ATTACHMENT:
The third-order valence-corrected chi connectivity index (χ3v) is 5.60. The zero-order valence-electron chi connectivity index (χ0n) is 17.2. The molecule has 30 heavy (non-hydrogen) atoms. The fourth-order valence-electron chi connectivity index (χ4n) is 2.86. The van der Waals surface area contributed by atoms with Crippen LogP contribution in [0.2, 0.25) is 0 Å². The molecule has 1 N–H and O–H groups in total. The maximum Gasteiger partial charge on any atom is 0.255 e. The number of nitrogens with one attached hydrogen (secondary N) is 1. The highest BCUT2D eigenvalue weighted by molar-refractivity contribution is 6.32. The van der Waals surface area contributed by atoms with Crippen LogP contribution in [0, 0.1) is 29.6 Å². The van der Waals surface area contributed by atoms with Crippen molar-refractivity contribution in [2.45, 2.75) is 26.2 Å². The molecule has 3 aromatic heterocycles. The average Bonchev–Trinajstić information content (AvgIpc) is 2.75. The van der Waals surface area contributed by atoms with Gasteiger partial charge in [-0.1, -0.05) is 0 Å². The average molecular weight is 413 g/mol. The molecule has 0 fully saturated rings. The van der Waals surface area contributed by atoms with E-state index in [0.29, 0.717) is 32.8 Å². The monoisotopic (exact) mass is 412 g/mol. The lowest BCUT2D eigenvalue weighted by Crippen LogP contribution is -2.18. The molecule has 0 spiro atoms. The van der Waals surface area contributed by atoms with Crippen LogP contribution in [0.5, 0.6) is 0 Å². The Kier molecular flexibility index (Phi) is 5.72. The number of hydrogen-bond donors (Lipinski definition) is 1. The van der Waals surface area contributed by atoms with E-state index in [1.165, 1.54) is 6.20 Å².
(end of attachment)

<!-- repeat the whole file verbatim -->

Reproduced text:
The third-order valence-corrected chi connectivity index (χ3v) is 5.60. The zero-order valence-electron chi connectivity index (χ0n) is 17.2. The molecule has 30 heavy (non-hydrogen) atoms. The fourth-order valence-electron chi connectivity index (χ4n) is 2.86. The van der Waals surface area contributed by atoms with Crippen LogP contribution in [0.2, 0.25) is 0 Å². The molecule has 1 N–H and O–H groups in total. The maximum Gasteiger partial charge on any atom is 0.255 e. The number of nitrogens with one attached hydrogen (secondary N) is 1. The highest BCUT2D eigenvalue weighted by molar-refractivity contribution is 6.32. The van der Waals surface area contributed by atoms with Crippen LogP contribution in [0, 0.1) is 29.6 Å². The van der Waals surface area contributed by atoms with Crippen molar-refractivity contribution in [2.45, 2.75) is 26.2 Å². The molecule has 3 aromatic heterocycles. The average Bonchev–Trinajstić information content (AvgIpc) is 2.75. The van der Waals surface area contributed by atoms with Gasteiger partial charge in [-0.1, -0.05) is 0 Å². The average molecular weight is 413 g/mol. The molecule has 0 fully saturated rings. The van der Waals surface area contributed by atoms with E-state index in [0.29, 0.717) is 32.8 Å². The monoisotopic (exact) mass is 412 g/mol. The lowest BCUT2D eigenvalue weighted by Crippen LogP contribution is -2.18. The molecule has 0 spiro atoms. The van der Waals surface area contributed by atoms with Crippen LogP contribution in [0.5, 0.6) is 0 Å². The Kier molecular flexibility index (Phi) is 5.72. The number of hydrogen-bond donors (Lipinski definition) is 1. The van der Waals surface area contributed by atoms with E-state index in [1.165, 1.54) is 6.20 Å².